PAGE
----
Indian man identified with rare blood group, only the 10th case in the world


A man in Gujarat state on the west coast of India, who died a natural death during the course of treatment, has been identified with a unique blood group, said to be the first in the country and 10th in the world.

The 65-year-old man from Rajkot needed a surgery last year following a heart attack. When doctors conducted a test to determine his blood group, they could not find any match in Rajkot. The patient was referred to Ahmedabad, Gujarat’s most populous city, but here too the doctors couldn’t find a match.

The lab testing the blood sample found something strange, and subsequently sent it to a lab in New York for testing. It took a year for researchers to come to the conclusion that the blood group was AB+ blood group with EMM ‘negative’ frequency.

In the meanwhile, the patient died a natural death a month ago.

Zalak Patel, transfusion medicine specialist at Red Cross Society, Ahmedabad, told IANS that O, A, B and AB are the common blood groups found in human bodies. “There are more than 40 blood systems like Rh and Duffy and more than 350 antigens connected with red cells. EMM is kind of a high-frequency antigen, which is very much common to find. But this patient did not have EMM in his blood,” Patel said.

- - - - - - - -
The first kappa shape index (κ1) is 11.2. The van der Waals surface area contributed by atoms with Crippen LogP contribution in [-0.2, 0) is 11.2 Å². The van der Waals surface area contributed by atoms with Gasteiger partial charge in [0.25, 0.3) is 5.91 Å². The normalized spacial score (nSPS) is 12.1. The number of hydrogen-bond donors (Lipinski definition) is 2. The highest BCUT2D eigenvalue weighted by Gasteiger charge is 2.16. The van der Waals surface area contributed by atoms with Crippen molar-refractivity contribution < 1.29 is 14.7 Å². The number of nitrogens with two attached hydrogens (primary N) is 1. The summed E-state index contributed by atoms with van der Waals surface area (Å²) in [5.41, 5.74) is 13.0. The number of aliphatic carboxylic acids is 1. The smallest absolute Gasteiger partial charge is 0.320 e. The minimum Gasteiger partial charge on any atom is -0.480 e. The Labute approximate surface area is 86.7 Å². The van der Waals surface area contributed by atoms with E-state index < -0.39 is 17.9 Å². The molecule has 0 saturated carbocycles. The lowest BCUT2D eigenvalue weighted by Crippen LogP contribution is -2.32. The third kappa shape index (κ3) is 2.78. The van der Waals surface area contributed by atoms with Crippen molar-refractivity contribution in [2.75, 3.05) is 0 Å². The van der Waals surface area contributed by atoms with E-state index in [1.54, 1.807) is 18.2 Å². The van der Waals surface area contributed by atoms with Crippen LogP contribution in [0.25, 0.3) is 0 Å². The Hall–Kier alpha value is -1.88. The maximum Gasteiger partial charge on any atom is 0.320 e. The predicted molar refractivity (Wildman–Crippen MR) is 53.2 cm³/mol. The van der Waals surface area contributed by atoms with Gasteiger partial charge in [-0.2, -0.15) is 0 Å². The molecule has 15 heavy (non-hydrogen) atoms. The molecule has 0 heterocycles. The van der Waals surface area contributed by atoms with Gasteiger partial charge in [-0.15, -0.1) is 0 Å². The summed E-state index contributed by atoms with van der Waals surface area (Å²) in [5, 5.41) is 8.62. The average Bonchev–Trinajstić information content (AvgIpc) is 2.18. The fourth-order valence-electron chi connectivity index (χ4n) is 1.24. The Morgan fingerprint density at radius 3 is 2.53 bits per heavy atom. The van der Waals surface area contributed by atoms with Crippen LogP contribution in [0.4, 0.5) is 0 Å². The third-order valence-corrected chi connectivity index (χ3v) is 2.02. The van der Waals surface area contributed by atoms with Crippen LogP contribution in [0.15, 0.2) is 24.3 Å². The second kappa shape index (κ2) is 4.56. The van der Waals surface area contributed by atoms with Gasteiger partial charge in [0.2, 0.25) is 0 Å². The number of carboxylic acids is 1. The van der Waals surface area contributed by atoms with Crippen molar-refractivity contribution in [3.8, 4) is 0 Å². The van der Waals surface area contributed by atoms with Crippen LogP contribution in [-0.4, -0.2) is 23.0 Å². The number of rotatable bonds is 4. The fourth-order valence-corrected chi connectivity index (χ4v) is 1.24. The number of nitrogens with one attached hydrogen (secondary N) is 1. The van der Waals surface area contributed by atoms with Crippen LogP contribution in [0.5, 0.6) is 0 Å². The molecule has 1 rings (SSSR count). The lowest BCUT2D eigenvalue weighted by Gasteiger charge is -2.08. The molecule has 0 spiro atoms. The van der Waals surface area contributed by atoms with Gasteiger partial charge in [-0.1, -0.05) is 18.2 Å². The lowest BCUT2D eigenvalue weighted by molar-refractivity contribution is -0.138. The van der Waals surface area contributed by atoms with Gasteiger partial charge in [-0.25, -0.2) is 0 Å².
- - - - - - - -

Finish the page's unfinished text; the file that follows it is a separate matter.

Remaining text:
EMM antigens are antibodies that develop naturally in the human body. There are nine globally registered persons in the world with EMM negative blood type. Now, a 10th person from Gujarat has been added to that list.

Ripal Shah, medical director at Prathama Laboratory in Ahmedabad, said that the patient had AB+ blood group, which was cross-checked with 40 to 50 samples which the lab had.

“We tried various techniques available in India to match his blood. I realised there was something strange with his blood. We also matched his blood with his son and daughter’s samples. But that did not work either. So we sent the sample to New York.”

Shah said it took more than a year for the New York lab to come to a conclusion. “The process also got delayed due to the Covid pandemic. In between, the doctors gave him medicines to increase the haemoglobin level. While the haemoglobin level increased, the patient was not in a condition to undergo the surgery, so the doctors postponed it. He also got infected by Covid. He died a natural death a month ago,” Shah said.